She is a composer who was born in Shanghai and teaches at Purchase College. A year ago, the Berkley Symphony and its music director Joana Carneiro commissioned Yun to compose a new work for the California orchestra.
The 12 minute composition Mantichora was performed on January 20. The inspiration came while on a rooftop in Cairo, Egypt. As voices began to chant the Muslim call to prayer Ms. Yun was transfixed as the voices echoed and layered and reverberated into an exoic chorale according to an article by Jim Farber in the Berkley Preview.
"I regard myself as a gestural composer," she explained. "For instance, in Western classical music, pitches are very important. But when you llisten to Persian music or Mongolian music or Tibetan music, it's more about nuances in the vibrato that lead from one frequency to another to create gestural phrases."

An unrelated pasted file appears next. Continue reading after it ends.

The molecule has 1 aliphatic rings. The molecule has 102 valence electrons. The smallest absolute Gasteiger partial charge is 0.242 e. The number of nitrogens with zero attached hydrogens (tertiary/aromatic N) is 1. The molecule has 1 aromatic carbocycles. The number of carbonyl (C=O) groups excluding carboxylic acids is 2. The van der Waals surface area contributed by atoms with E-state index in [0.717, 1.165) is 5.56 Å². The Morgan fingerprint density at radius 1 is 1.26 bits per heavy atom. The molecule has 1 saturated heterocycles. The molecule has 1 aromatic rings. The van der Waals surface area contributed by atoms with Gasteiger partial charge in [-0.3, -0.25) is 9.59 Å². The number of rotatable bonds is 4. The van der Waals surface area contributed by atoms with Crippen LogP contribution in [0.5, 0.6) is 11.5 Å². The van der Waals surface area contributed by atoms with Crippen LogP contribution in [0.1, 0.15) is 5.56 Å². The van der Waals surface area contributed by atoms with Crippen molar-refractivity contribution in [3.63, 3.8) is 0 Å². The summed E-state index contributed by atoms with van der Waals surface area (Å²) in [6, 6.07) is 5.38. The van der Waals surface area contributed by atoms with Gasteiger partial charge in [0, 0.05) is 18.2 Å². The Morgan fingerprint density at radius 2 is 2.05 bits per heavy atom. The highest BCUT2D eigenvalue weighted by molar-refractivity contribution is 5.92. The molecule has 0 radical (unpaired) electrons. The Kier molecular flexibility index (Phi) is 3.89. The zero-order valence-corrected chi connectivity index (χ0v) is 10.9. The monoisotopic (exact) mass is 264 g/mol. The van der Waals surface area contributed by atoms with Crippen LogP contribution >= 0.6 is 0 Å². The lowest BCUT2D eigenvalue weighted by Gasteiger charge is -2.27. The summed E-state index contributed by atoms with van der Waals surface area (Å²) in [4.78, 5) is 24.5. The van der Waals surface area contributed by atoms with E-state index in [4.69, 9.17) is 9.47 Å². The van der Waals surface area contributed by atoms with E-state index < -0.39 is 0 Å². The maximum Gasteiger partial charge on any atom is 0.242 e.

When the Berkley Symphony players first received the score the principal cellist said the tempo was too fast unles a sense of oscillation and vibration was the effect she was looking for. "I told her that was exactly what I was going for. I don't really care about pitch. For me, the score is a form of documentation of what I want." she said. "It is like a map. But not the treasure itself. That comes in the performance."